Bespoke tailors Anderson & Sheppard in Hong Kong for trunk show of their traditional British men’s tailoring
Anda Rowland, daughter of buccaneering British businessman ‘Tiny’ Rowland, talks about preserving the bespoke menswear tradition while staying relevant in luxury fashion today
Anderson & Sheppard senior jacket cutter Leon Powell parades proudly in his perfectly fitted dark blue wool suit. “It comes down to the softness around the shoulders,” says Anda Rowland, owner of the bespoke London-based tailor.
Powell cut his teeth at Anderson & Sheppard and is in Hong Kong with Rowland and senior trouser cutter Oliver Spencer for the brand’s first trunk show in the city at Attire House, while also taking appointment-only fittings.
Founded in 1906 by Per Gustav Anderson of Sweden – then bought by the late Roland “Tiny” Rowland in the late 1970s – Anderson & Sheppard began life on London’s Savile Row as a bit of a renegade. Anderson trained under Dutch master cutter and tailor Frederick Scholte, who pioneered the English drape style in menswear, a style that was considered then a reaction against the more common and restrictive Victorian military tailoring. “Our cut is very soft,” says Rowland.
Rowland was given the task of reviving Anderson & Sheppard in 2004 when her father died. Armed with her experience working at Estée Lauder and Parfums Christian Dior, Rowland aired out the fusty brand and refurbished the store with Jérôme Faillant-Dumas, who runs the boutique design agency L.O.V.E in Paris.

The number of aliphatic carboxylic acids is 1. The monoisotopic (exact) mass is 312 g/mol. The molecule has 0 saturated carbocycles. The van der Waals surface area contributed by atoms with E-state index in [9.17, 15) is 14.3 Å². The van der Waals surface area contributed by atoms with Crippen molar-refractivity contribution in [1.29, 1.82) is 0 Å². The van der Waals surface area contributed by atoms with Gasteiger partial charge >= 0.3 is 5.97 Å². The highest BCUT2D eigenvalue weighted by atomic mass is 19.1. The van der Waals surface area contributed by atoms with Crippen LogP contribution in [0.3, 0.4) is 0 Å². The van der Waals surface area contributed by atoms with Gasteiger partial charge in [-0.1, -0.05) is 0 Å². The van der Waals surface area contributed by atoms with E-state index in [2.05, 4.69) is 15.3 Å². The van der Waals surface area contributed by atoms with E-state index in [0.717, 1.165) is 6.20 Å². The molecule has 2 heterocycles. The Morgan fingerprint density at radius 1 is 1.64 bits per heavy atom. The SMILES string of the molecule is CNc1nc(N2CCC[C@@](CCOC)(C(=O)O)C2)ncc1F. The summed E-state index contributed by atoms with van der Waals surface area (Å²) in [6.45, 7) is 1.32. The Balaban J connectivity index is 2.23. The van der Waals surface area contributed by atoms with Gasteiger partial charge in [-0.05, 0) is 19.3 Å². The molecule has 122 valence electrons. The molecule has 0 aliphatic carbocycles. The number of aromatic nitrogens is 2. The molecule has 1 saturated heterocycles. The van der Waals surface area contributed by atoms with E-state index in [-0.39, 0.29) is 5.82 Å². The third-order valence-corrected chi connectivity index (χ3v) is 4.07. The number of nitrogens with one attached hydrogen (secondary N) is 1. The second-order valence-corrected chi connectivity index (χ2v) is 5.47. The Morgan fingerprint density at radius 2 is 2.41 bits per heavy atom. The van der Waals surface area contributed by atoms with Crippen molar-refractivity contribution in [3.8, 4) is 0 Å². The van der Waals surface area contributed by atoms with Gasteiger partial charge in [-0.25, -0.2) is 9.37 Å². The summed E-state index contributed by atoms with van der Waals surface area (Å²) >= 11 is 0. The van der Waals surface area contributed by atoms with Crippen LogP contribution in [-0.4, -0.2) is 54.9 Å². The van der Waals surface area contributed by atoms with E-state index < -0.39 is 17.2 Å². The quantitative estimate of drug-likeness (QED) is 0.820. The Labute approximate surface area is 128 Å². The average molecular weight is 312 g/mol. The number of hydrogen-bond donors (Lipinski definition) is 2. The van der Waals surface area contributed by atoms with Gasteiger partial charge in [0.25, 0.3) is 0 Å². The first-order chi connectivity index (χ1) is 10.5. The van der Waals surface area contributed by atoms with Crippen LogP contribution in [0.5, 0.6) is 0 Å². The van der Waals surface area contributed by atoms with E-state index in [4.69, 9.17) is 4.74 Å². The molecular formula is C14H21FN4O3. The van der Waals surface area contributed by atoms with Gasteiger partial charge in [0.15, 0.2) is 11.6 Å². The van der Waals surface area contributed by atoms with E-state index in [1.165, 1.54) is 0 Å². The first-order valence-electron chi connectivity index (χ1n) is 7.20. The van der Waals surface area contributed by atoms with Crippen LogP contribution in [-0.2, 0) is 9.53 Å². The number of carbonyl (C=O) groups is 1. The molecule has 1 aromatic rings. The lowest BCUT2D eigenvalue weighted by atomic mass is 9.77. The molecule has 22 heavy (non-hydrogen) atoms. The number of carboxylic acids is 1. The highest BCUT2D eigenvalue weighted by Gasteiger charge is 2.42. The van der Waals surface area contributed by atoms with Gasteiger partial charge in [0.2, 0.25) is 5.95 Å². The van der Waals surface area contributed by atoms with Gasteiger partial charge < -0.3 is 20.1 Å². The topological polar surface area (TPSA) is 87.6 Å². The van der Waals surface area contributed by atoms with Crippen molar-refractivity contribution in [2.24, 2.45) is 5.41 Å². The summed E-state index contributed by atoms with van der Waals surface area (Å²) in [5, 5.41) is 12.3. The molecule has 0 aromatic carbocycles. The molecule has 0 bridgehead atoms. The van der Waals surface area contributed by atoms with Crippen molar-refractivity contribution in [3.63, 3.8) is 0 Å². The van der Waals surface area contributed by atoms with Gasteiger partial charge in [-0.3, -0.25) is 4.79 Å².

“I was fortunate because I came in at a pivotal time when the boutique was about to relocate,” she says. Rowland exceeded expectations by putting Anderson & Sheppard back on the map of bespoke menswear not only in England, but the wider world. “Our team is extremely modest. It is a very British thing. If someone less discreet comes in and starts talking about it, that puts the name out there. And that was my job,” she says with a laugh.
Anderson & Sheppard served royalty in its heyday; Edward VIII was a long-standing patron. Actors Laurence Olivier, Charlie Chaplin and Gary Cooper were among the celebrities who frequented the wood-panelled workshops and cutting room of the discreetly elegant boutique. The late enfant terrible of British fashion, Alexander McQueen, cut his teeth there at the age of 16.
Anderson & Sheppard has since expanded to a ready-to-wear outlet just around the corner. Rowland says the separation is intentional, “so that the bespoke DNA does not run the risk of getting lost in the ready-to-wear”. This line is also available at Attire House in Hong Kong.
Anderson & Sheppard’s senior cutters, who fly twice a year to New York to serve clients, are also in Hong Kong for the first time.
So why Hong Kong? “We have a lot of good customers in Hong Kong who have been going to London very often. Brandon [Chau] and Roger [Chan, founders of Attire House] are among them, so it’s fantastic because they already understand the brand. It makes sense for us to come out here. We have friends here in Hong Kong,” says Rowland.
Asked if Anderson & Sheppard plans to make womenswear, Rowland is quick to reject the idea. “It is best to do what we are known for very well, and not be everything to everyone. We don’t want to be second best.”